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The Buddy System

Far Cry

I just shot a king in cold blood. I stole a jeep, drove it to his heavily guarded fort, killed a dozen armed men and then strolled leisurely into his office. I listened to him plead, explaining in great detail why his rule was necessary. He informed me of how his son would undoubtedly hunt me down and avenge him. I listened to it all, every single word, patiently, and then I shot him once in the forehead.

If this had been any other game I might have considered the weight of my definitive, brutal action, but I’ve found this sort of transaction to be business as usual in Far Cry 2. Tucked beneath the murder, the malaria and the sun-drenched savannas, this open world narrative is concerned with one thing: relationships – beginning them and ending them.


As a no-nonsense mercenary I arrived in Ubisoft’s nameless African nation with a simple set of instructions: kill The Jackal. The country was ravaged by war, continually waged by the APR and UFLL, both of which The Jackal has been selling weapons to indiscriminately and making a not-so-small fortune. But that’s not why I’ve come. I’m only here to stop a war incidentally; I can’t tell you which side was which, or whether or not there was a ‘good’ side to the conflict. Quite frankly their war and its intentions were irrelevant. I’m a mercenary, I went for the action, and I went to get paid.

“I’d unwittingly become the latest member of this Fraternity of Scumbags”As one of several guns-for-hire out to capitalize on the chaos, it’s fascinating to see the respect shared amongst the wretched. Each and every foreigner was there to carve out their own slice of the pie, to make a buck without concern for the political backdrop or its overarching implications. At a local watering hole I met a fellow mercenary, the Brazilian born Marty Alencar, and we exchanged a few trivial pleasantries. Several hours later I found myself in a ditch, inches from death, and there was Marty’s outreached hand, pulling me to my feet and shoving a pistol into my grip. I staggered back into semi-consciousness and he commanded that I patch myself up while he laid down cover-fire. In that moment, as I fumbled with my syrette, I realized that I had made a friend; in this horrible place I now had a buddy. Apparently, Marty and I had an understanding, and I’d unwittingly become the latest member of this Fraternity of Scumbags.


Earlier, at the same bar, I met a fetching looking French woman by the name of Michele Dachss. We hit it off immediately, or so I’d like to think. Soon after she would call me with mission support and intelligence; not much later I’d run my first job for her. A day after, Michele followed me to the north, where I tagged a shipment of gold for surveillance. Shit hit the fan and in the ensuing crossfire Michele was shot. I heard her wounded plea; I scoured the battlefield for a minute before identifying her red bandana in the distance. I didn’t hesitate for one second: I dug into my own supplies; I jabbed the syrette into her neck, and I put her back on her feet. And I’d do it again in a heartbeat. I believe she’d do the same for me.

Far Cry 2 embodies the highs and lows of being a solider”Under the veil of its war-for-profit premise, Far Cry 2 embodies the highs and lows of being a solider, and it isn’t restricted to the relationships between player and NPC. At one point I scaled a cliff overlooking a derelict rail yard, which one of the warring factions had turned into a makeshift base. The abandoned rail cars formed a Swiss cheese-like maze that I had no interest in negotiating under heavy fire without a reliable shotgun. I pulled out my map to scout the area, noting vehicles, mounted machineguns and any other supplies that might come in handy. I then proceeded to thin the enemy’s ranks with my M1903 sniper rifle. The distant gunfire sent patrols into a panic, some took cover while others made their way in my direction, foolishly thinking they could take me from the disadvantaged position. But during the scuffle I saw something in the distance, something I cannot recall seeing before: a soldier carrying a wounded comrade.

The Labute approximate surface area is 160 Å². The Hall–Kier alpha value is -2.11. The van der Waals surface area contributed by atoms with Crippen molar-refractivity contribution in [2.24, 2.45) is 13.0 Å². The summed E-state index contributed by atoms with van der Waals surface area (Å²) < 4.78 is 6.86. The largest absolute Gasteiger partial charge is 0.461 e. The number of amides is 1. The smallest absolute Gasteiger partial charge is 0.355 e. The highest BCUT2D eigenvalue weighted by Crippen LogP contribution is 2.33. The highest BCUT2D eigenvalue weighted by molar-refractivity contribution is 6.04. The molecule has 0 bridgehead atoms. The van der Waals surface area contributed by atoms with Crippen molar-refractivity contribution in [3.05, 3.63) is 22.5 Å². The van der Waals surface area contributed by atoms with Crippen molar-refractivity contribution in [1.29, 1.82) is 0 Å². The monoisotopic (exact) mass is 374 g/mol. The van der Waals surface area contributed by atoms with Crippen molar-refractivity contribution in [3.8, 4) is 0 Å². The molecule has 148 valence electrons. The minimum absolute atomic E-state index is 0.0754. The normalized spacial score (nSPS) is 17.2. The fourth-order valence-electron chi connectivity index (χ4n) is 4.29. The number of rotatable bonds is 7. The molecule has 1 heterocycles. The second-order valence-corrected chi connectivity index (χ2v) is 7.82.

At that moment I felt pity, I felt empathy, but above everything else, I felt what I was experiencing was real. As my crosshair bobbed to and fro, I watched. I followed the soldier every step of the way, knowing that he knew that I was watching. He struggled to carry his brother-in-arms to safety, praying the nearest railcar would shield the both of them from my reign of gunfire. I couldn’t help but stare, riveted by this fleeting moment of heroism. I saw my two-dimensional video game adversaries transform from polygonal bullet sponges to human beings. And, I couldn’t bring myself to fire on either during their desperate flight.

With time I grew to see my new buddies in a similar three-dimensional light. Though their methods, like my own, were frequently unethical, they were every bit as capable of good, and heroics, as that lone soldier was. Our society has fallen in love with legions of these characters, from Jack Bauer to Dexter Morgan. We can’t help but sit back and admire these anti-heroes, rooting for them no matter how often we disagree with their methods. We know their head is pointed in the right direction, despite knowing the path ahead of them is fraught with dubious junctions, eventually taking them, and us, where we’re both headed.

I was sent here to kill The Jackal. I may not be good for the right reasons, but maybe, just maybe, that’s okay.

The author of this fine article

is an Associate Editor at Thunderbolt, having joined in April 2008. Get in touch on Twitter @_seankelley.

Gentle persuasion

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